Power struggles. We’ve all been there – the dreaded no. Toddlers are famous for it. Preschoolers like to try out the “I Hate You!” Middle Schoolers might threaten to run away, or tell you that Suzie’s mom is way better than you are. And teenagers will just walk out the door. But how do we avoid a power struggle?
They all do it.
Kids at every age will continuously question your authority and test their independence.
It is absolutely normal and something that we want our kids to be doing. It is how they grow and develop in to an adult.
But as the child tries to pull away and the parents try to maintain control, the process can be anything but smooth. The screaming, fighting and tantrums that may follow can be exhausting and hurtful for all parties involved.
How can you avoid a power struggle and still help your child develop his or her independence?
It’s that time of year again!
Back to School! I don’t know about you all, but three of my boys headed out the door this morning! The long summer days of family togetherness are over. Most kids, mine included, are excited to get out of the house, back to the school, and away from their siblings.
But that might not be the case for everyone.
Back to School may mean Back to Bullies for some kids.
How to tell if your child is being bullied?
Bullying does not look like it did when we grew up. When we were young, someone maybe took your lunch money, pushed you around a bit, or teased and harassed you in front of all of your friends. Maybe they’d tape “kick me” to your back, lock you in a locker, or throw your textbooks in the garbage.
While these forms of bullying may still go on, they aren’t as common anymore.
Technology, particularly computers, cell phones and social media, has taken the “personal” out of inter-personal relationships.
It makes listening, particularly listening to your child, hard.
It’s hardly arguable that folks are more comfortable posting their thoughts on FaceBook or Twitter than they are in holding an actual conversation with another person, face to face. It is far easier to quick send a text, tweet or message than it is to carve out time for coffee and a personal visit. It can be argued that in today’s culture, people are losing the ability to be social.
As parents, we may have seen evidence of this in today’s teens. How many times do we hear “Teenagers today! They have no respect!”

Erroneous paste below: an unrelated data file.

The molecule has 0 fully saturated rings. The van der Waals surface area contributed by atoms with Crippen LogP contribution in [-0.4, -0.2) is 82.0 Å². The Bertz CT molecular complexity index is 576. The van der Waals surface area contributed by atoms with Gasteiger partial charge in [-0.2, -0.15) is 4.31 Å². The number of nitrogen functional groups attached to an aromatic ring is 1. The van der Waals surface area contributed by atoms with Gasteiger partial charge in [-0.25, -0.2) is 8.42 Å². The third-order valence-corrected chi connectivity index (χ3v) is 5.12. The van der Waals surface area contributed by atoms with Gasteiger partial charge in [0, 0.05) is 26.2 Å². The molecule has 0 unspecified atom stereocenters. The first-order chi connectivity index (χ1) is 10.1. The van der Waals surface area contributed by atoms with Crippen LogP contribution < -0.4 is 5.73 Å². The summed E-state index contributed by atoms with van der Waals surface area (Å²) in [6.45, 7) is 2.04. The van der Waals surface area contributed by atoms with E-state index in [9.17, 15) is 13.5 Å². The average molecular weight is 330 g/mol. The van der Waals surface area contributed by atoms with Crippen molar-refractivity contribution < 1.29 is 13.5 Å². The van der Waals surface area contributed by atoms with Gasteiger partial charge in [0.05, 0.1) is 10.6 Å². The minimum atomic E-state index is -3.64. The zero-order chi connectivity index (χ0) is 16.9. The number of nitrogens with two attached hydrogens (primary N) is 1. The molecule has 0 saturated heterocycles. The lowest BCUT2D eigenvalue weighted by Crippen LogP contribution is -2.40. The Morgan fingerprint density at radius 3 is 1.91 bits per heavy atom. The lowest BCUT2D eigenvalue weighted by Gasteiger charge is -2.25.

In fact, you can take the phrase ‘teenagers today’ and end it with almost anything –
‘they have no boundaries!’ ‘
they don’t know what hard work is!’
‘they have no idea!’
Here is a letter I wrote, last summer, while potty-training the twins. Please remember, I live in a rural area, where the family bathrooms are few and far between. Who ever invented family bathrooms should be kissed!
A Letter to Public Restroom Owners
(the names have been changed, to protect the innocent….)
My Dearest Restaurant, Gas Station and Store Owners,
Making Mommas dedicates 2017 to the Parent-Child Bond
For the last 18 years, sometimes to the dismay of my husband, my life has been all about my children. I have always put everything I had in to that parent-child relationship. Everything in my day-to-day has always revolved around them, even before I was a stay-at-home mom. Especially then.
It’s always tough, to balance work and family. Any mom can tell you that. Even stay-at-home moms have work they have to do, unless they have house cleaners, grounds keepers and cooks. To balance all of those household responsibilities with your children’s needs is not easy. Continue reading
You can’t reach for anything new if your hands are still full of yesterday’s junk.
– Louise Smith
You are not a perfect mom. None of us are.
But you are a good mom.
Your child does not need perfection. Your child needs you.
The other day, I lost it. I mean, I totally lost it.
I am not a spanker. I do not believe in hitting my children. And yet, spank I did.
Can you say you parent with love, not rage?
A while back I caught a news clip on Rage Rooms. And it really bothered me. I still have not been able to let it go. Continue reading
A father’s love is what made my boys in to the young men they are today.
This past Sunday was Father’s Day. We had nothing special planned, really. We ate a yummy breakfast and my husband spent the day doing what he likes to do; lounging around, hanging out with his boys, tinkering in the garage, and grilling.
I, on the other hand, had tons to do, because I had just returned from a four-day stay with my sister-in-law. So I sent my oldest out with the youngest two, to play. That way I could get the brunch dishes done with no one hanging on my legs. I had a mountain of laundry to do, as one might expect, in a house with eight people in it, and unpacking waiting for me yet as well.
While I’m washing the countless dishes, I glance out the window. My oldest is shirtless, in the sand box. Next to him is one of the twins, also shirtless.
Looking for ten easy ways to create an awesome summer routine for your child? Then you have come to the right place!
Summer is here, and with it, a whole set of new challenges. Gone are the long, cold nights of dreadful homework, early bedtimes and rude morning awakenings. The school year can be grueling, for some, but the daily routines involved are necessary for your child’s growth and development. Those routines, and the opportunity to learn from them, can be misplaced during the summer.
I have six kids. The three oldest are in their preteen and teenage years. The three youngest are in their preschool/toddler years. There is a BIG difference between the oldest three and the youngest three, when it comes to entertaining themselves.
The oldest three could play by themselves. I have two out of the youngest three that can not. What makes the difference? Did my parenting change? Does birth order make a difference? Or is personality a factor? Maybe it’s our world today.